Oh, wait. I’ll do it for you. An article published in the Lancet in 2007 found that, among women currently using OCs, the risk for invasive cervical cancer increased with increasing duration. For instance, women who had been using OCs for 5 or more years had approximately twice the risk versus women who had never used them (relative risk). BUT when the researchers applied this relative risk to the absolute risk, they found that using oral contraceptives for ten years (e.g. from age 20 to 30) raised the cumulative incidence of invasive cervical cancer from 3.8 to 4.5 per 1000 women in industrialized countries, and from 7.3 to 8.3 per 1000 for women in developing countries.  Further, that whole, “correlation does not equal causation” thing is particularly important here as oral contraceptive users may have more unprotected sexual encounters and an increased exposure to the human papillomavirus, a known risk factor for cervical cancer.

Further, the study authors noted that the slightly increased risk of cervical cancer needed to be weighed against the roughly 50% reduction in the risks of ovarian and endometrial cancers. One model actually estimates that for every 100,000 women, 44 fewer reproductive cancers would occur amongst users than in nonusers.

Women should not be demeaned into the position of “choosing their cancer.”

“Choosing their cancer?” Weighing the potential costs and benefits of any medication is what smart, educated people do. And, as I’ve discussed in this and other posts, the ONLY cancer for which current oral contraceptives have been correlated to even a SLIGHTLY elevated risk is cervical cancer, and that has to be weighed against the fact that oral contraceptives can PREVENT many other cancers, and many other diseases.

In terms of cancer prevention, oral contraceptives have been found to have significant positive effects in preventing endometrial cancer. For instance, studies have found the risk of endometrial cancer to be 30 to 50% less among OC users than non-users.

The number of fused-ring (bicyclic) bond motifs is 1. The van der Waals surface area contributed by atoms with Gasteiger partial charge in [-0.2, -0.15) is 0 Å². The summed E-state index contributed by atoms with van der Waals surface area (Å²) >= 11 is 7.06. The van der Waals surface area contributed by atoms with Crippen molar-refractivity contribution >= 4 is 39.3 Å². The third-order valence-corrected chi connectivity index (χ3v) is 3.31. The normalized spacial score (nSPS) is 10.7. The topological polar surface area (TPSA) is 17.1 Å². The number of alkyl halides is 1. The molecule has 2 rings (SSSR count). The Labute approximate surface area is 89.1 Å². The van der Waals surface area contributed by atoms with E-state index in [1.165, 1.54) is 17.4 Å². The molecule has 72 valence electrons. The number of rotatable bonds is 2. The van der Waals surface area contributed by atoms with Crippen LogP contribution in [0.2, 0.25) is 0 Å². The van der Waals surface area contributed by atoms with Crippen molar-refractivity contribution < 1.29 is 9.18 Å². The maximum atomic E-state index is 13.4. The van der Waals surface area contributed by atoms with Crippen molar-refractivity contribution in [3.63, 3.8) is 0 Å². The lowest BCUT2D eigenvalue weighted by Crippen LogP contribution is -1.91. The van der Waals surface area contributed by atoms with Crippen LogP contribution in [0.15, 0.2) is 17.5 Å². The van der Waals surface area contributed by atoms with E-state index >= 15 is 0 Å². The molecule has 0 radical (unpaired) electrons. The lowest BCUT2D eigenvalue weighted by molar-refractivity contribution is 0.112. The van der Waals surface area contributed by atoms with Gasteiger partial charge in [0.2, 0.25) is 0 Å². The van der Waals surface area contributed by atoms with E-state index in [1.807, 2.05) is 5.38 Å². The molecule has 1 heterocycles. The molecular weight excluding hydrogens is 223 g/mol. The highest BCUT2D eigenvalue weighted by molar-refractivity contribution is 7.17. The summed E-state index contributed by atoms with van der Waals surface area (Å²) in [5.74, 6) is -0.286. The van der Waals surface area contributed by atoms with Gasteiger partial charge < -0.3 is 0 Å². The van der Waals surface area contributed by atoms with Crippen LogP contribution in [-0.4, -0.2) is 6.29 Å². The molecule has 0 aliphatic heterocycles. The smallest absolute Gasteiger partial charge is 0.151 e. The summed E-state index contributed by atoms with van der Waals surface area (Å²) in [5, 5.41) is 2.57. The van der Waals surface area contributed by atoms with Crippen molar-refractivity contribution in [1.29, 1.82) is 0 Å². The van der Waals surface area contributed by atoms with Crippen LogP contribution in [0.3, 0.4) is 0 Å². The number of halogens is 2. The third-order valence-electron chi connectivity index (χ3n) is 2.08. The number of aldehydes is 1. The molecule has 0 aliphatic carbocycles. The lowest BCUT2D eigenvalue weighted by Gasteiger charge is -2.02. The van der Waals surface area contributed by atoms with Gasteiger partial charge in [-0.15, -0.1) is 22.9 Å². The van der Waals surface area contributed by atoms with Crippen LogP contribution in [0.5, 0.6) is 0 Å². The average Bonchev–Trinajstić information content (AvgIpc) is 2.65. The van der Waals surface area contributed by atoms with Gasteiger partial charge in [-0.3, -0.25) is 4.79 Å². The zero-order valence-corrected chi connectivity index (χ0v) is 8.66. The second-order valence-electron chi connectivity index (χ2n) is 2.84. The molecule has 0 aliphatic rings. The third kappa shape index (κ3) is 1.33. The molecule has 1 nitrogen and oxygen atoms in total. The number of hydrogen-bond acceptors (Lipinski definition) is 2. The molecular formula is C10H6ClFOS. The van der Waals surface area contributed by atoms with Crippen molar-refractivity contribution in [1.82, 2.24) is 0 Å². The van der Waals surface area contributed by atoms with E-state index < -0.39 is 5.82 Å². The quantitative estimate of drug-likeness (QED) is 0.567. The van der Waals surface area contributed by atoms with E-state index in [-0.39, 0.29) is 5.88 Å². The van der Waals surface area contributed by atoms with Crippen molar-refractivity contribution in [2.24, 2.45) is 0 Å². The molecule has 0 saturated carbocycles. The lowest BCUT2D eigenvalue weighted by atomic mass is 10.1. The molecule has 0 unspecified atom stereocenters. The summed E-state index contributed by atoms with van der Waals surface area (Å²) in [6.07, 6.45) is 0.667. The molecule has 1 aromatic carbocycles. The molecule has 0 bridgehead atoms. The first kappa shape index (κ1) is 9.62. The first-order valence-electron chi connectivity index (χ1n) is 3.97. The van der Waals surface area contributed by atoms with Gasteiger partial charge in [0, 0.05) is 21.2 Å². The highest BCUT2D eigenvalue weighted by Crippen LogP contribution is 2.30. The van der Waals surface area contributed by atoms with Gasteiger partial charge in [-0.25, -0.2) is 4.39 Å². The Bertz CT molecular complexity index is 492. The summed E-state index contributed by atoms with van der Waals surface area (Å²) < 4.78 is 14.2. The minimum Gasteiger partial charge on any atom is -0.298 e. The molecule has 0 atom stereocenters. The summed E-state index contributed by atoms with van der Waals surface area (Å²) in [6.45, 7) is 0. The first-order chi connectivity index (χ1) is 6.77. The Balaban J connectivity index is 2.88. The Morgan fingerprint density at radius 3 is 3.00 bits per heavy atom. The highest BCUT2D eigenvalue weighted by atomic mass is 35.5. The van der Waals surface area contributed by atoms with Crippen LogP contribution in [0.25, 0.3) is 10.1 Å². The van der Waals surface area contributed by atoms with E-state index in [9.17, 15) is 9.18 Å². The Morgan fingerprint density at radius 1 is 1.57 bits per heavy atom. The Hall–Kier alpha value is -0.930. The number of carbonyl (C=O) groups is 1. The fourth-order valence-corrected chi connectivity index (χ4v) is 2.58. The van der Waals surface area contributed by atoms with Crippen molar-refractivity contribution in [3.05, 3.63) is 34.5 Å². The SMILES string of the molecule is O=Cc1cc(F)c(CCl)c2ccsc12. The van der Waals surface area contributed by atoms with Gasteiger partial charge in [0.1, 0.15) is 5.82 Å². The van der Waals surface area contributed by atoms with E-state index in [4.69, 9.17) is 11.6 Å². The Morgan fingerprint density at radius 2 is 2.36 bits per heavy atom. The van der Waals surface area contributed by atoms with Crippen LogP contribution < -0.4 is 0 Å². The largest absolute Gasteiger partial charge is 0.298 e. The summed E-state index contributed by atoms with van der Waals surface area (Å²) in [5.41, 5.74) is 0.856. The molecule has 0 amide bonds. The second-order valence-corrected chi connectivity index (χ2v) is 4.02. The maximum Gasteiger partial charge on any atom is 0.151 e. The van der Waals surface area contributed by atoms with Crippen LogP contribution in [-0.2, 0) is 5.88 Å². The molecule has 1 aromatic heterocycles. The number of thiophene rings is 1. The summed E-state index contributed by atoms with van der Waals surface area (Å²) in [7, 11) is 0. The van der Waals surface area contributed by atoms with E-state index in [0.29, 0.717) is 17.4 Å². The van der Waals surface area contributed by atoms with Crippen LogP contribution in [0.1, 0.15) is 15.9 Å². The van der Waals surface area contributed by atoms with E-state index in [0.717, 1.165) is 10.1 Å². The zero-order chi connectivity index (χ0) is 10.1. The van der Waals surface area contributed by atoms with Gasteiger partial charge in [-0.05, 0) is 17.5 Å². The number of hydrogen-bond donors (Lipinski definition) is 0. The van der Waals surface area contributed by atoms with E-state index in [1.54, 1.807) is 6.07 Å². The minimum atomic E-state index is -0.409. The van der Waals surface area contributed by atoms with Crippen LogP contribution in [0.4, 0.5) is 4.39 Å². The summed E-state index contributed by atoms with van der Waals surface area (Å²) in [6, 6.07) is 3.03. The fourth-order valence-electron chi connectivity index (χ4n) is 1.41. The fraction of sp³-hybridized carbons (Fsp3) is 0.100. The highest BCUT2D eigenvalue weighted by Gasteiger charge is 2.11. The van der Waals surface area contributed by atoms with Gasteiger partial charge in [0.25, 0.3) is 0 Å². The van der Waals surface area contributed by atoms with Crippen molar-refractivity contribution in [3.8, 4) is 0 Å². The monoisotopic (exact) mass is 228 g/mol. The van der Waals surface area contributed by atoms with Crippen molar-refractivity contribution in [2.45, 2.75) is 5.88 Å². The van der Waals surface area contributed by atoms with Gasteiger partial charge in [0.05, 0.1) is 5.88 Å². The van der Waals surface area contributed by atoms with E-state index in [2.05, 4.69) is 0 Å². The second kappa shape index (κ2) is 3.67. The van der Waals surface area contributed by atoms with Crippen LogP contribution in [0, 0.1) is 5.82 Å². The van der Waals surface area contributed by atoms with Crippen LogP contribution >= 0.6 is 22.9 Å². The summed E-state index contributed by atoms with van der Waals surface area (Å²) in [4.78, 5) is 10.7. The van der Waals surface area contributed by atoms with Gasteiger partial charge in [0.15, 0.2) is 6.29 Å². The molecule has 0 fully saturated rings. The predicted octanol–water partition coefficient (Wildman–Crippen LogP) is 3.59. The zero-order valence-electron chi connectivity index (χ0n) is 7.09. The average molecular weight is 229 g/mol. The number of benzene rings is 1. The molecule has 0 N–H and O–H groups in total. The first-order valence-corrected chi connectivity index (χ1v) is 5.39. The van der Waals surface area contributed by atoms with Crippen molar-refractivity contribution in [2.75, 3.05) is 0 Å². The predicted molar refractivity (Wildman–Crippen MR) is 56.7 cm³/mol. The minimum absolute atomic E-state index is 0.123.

Oh, and lest we forget about colorectal cancer, note that a meta-analysis of 11 controlled studies and 7 cohort studies found a RR of .81 (CI 95%, .72-.92) in OC users compared to never users, with the reduction in risk being greatest among recent users.

Finally, as 1Flesh seems so keen on lying to the public about the risk of breast cancer related to oral contraceptives, it might be  good to mention that current users of OC’s have at least a modest reduction in the risk of benign breast disease (which can potentially progress to cancer).

Further, there are some other awesome GOOD things that OCs can do FOR you. We’ve already talked about the cancer preventative properties of oral contraceptives, but there are also benefits in terms of decrease in symptoms or a decreased risk of several conditions, such as dysmenorrhea, anemia, acne, hirsutism, ectopic pregnancy, ovarian cysts, and pelvic inflammatory disease (research shows a 10 – 70% reduction in PID).

Oral contraceptives can also help prevent osteopenia and osteoporosis, a subject near and dear to my heart (I was diagnosed with osteopenia at age 24 due to low estrogen levels). Studies have shown that because oral contraceptives provide a consistent dose of estrogen, they may increase bone mineral density by promoting higher peak bone mass. This benefit has been reported even with ultra-low-dose formulations, and the positive effect increases with higher doses and longer use.